Although immune-based therapies emerge as promising to fight cancers, we will still rely on small molecules for most of the patients. Together with researchers at Clermont-Ferrand, we have investigated inhibitors of Pim-kinases to kill acute myeloid leukaemia cells. Of the molecules we tested, one was particularly promising, and proved efficient also towards leukaemia cells isolated from patients that had developed chemotherapy resistance. Why was our molecule so efficient? Probably because in addition to blocking Pim-kinase activity, it also inhibited other key signalling factors in the leukaemia cells. The work was recently published in Molecular Cancer Therapies.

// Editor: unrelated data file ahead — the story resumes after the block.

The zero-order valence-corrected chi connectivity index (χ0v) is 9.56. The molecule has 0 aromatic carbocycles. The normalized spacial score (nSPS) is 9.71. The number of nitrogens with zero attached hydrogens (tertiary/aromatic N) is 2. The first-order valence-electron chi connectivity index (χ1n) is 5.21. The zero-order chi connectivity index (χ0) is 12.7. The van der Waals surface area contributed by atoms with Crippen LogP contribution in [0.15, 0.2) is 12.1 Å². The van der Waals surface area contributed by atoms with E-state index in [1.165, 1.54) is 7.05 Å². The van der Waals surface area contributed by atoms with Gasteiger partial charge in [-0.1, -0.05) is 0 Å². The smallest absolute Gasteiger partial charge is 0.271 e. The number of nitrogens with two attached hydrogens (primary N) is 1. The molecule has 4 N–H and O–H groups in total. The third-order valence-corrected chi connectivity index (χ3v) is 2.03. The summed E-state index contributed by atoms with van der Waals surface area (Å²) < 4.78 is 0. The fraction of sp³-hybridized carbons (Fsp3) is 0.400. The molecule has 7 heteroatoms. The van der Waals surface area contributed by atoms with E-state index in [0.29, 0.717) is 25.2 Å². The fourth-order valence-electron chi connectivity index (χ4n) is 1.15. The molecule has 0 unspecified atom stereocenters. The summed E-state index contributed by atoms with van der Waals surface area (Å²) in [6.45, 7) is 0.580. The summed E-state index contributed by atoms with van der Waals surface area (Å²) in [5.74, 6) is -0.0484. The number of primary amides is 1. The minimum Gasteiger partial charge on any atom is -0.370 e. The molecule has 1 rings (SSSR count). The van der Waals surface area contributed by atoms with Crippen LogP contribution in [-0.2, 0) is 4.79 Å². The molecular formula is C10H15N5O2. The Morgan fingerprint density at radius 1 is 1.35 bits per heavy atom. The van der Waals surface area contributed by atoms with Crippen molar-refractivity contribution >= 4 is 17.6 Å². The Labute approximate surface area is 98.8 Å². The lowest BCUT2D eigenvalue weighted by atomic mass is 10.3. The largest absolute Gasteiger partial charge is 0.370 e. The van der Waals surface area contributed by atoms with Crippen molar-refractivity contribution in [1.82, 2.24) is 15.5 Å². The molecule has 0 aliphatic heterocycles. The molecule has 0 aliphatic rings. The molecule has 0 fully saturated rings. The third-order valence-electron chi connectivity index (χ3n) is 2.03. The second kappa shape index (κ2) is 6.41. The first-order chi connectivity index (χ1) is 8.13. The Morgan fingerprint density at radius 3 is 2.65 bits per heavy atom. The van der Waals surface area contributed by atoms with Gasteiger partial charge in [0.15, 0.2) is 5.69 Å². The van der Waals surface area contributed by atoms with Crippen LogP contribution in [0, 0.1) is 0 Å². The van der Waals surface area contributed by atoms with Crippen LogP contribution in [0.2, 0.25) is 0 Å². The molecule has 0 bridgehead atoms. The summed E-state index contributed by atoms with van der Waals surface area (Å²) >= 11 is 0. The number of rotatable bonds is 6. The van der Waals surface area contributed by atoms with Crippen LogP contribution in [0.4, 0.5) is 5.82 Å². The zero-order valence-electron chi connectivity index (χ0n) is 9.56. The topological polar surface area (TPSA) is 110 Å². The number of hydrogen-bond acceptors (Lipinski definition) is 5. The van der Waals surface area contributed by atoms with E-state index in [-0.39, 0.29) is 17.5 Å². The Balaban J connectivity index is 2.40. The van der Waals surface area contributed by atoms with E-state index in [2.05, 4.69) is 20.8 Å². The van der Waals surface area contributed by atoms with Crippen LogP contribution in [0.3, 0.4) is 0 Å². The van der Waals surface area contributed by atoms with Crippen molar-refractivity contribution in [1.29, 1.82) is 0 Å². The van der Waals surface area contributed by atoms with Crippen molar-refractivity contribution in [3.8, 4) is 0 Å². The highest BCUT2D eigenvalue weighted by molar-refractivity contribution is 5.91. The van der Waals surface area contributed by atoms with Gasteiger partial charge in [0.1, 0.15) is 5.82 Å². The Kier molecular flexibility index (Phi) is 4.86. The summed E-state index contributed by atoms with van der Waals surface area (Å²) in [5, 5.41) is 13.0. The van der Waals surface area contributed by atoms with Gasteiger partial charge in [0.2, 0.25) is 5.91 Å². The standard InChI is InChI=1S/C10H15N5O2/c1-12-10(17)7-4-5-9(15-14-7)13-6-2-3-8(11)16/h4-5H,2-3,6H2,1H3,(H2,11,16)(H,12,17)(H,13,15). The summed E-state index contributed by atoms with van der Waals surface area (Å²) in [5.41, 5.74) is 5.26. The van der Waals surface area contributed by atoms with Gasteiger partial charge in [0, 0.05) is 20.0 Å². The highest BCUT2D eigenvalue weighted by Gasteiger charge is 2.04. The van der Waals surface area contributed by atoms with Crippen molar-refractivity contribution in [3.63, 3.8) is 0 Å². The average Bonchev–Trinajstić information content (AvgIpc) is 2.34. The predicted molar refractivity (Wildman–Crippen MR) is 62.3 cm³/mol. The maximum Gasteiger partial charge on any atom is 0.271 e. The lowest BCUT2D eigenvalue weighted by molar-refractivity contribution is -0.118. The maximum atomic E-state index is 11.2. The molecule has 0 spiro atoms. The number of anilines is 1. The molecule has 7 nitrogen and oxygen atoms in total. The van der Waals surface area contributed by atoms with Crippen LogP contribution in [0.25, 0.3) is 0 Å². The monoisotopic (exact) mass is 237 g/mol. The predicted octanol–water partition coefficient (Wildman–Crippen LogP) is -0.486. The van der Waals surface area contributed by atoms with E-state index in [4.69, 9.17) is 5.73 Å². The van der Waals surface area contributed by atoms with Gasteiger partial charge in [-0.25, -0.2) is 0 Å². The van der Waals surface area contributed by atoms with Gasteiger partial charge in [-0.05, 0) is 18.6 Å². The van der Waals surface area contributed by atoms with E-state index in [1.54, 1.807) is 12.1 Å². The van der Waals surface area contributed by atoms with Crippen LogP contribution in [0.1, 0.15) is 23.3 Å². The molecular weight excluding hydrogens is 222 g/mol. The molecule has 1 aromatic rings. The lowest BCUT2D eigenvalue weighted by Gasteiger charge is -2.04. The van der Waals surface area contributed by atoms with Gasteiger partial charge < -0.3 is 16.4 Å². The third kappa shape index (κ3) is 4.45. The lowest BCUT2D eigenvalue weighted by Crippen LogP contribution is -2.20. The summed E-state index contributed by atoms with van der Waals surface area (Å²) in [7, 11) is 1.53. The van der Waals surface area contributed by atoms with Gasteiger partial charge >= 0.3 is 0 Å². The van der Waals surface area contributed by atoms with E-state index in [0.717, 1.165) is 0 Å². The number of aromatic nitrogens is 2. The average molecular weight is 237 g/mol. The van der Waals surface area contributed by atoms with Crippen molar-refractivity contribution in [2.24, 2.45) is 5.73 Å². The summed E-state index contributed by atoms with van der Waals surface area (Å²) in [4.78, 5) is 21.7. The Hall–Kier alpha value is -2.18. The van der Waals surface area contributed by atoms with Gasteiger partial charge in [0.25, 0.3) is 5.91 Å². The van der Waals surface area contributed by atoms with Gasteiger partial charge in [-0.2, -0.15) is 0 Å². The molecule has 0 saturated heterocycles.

The figure shows the different molecules tested, and VS-II-173 stands out being very efficient towards acute myeloid leukaemia (AML) cells, and not towards non-malignant cells. Green indicates low toxicity, red indicates high toxicity.